As of last month, the number of Black business owners had climbed back to about 1.1 million nationwide, a 2% increase from February. Robert Fairlie, an economics professor at the University of California-Santa Cruz who collected the data, cautioned that the Census numbers fluctuate from month to month, so it’s possible Black owners didn’t see an absolute increase over the pre-pandemic period. Also, the data don’t address whether the owners are actually making money or not, he said.
Beyond the caveats on the lumpy data, the reasons behind the surprising recovery are uncertain. The movement to support Black-owned businesses that sprung up during nationwide protests over police brutality may have been a contributing factor, according to Fairlie. Many African-American entrepreneurs noted a surge in business over the summer.
“The rebound might be due to a concerted effort by customers to buy from Black-owned businesses,” Fairlie said by email. “I’m not sure if this explains everything, but it certainly helped.”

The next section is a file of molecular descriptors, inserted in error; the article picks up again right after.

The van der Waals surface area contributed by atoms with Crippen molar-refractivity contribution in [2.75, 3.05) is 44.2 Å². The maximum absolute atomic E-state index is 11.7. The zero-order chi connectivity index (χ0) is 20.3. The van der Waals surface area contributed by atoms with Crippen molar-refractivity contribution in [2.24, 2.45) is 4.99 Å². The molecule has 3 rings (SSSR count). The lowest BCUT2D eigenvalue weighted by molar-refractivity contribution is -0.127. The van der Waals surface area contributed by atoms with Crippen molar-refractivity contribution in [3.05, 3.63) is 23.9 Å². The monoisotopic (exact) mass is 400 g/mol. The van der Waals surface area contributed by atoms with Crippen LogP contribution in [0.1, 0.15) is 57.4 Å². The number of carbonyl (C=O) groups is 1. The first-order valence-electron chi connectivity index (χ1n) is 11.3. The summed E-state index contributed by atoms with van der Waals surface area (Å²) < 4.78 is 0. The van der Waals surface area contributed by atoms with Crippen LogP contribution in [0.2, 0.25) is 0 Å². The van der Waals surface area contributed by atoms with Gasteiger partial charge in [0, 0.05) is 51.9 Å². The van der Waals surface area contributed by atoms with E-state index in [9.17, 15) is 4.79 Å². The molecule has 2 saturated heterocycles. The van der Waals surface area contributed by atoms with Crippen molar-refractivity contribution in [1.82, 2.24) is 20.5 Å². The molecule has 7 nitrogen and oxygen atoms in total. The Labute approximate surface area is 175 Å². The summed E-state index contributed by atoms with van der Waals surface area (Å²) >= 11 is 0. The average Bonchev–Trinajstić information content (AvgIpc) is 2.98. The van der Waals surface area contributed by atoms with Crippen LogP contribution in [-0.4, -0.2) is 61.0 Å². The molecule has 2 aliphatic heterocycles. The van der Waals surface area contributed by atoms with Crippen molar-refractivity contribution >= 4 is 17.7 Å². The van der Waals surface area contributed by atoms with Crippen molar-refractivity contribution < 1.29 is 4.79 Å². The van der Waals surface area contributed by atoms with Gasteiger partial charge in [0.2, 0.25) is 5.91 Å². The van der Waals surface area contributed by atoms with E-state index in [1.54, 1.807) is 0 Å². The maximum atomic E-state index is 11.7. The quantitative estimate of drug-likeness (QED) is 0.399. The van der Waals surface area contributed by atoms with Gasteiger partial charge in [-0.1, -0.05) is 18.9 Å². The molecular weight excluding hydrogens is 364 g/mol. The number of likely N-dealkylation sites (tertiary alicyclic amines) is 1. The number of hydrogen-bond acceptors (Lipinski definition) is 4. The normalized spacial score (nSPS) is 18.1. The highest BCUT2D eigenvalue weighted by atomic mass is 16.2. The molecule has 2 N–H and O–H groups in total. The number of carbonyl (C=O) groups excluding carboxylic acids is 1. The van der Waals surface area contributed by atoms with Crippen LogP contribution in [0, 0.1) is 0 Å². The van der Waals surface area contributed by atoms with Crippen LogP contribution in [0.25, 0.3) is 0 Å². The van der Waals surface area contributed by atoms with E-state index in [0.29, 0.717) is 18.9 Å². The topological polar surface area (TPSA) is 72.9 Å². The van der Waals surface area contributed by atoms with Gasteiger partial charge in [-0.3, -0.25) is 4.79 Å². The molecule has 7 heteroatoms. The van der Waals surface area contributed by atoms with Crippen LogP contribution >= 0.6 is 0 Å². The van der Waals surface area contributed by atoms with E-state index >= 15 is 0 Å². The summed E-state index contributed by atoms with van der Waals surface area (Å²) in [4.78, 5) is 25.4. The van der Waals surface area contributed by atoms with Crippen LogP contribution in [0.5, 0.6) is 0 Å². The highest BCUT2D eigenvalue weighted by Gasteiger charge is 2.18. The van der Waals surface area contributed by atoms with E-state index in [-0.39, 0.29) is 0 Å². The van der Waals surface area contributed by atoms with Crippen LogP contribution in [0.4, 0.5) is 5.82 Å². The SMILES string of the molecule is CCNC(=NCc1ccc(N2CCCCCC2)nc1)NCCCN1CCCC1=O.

It wasn’t immediately clear whether the turnaround comes from reopenings of existing businesses or new firms being creating at a faster pace than permanent closures. One possible explanation is the recent spike in entrepreneurship in the country. New business formation filings with the IRS climbed 77% in the third quarter when compared with the previous three months, and they were up 82% from a year earlier, federal data show.
Latinx business owners also saw a rebound in September, with their numbers up 1% from February after dropping as much as 32% in April, according to Fairlie’s research.
But the recovery is uneven across racial and ethnic groups, Fairlie’s data show. The number of White business owners was down 1% in September. And immigrants and Asians are still seeing sharp declines, with their ranks still down 13% and 17%, respectively, compared with February.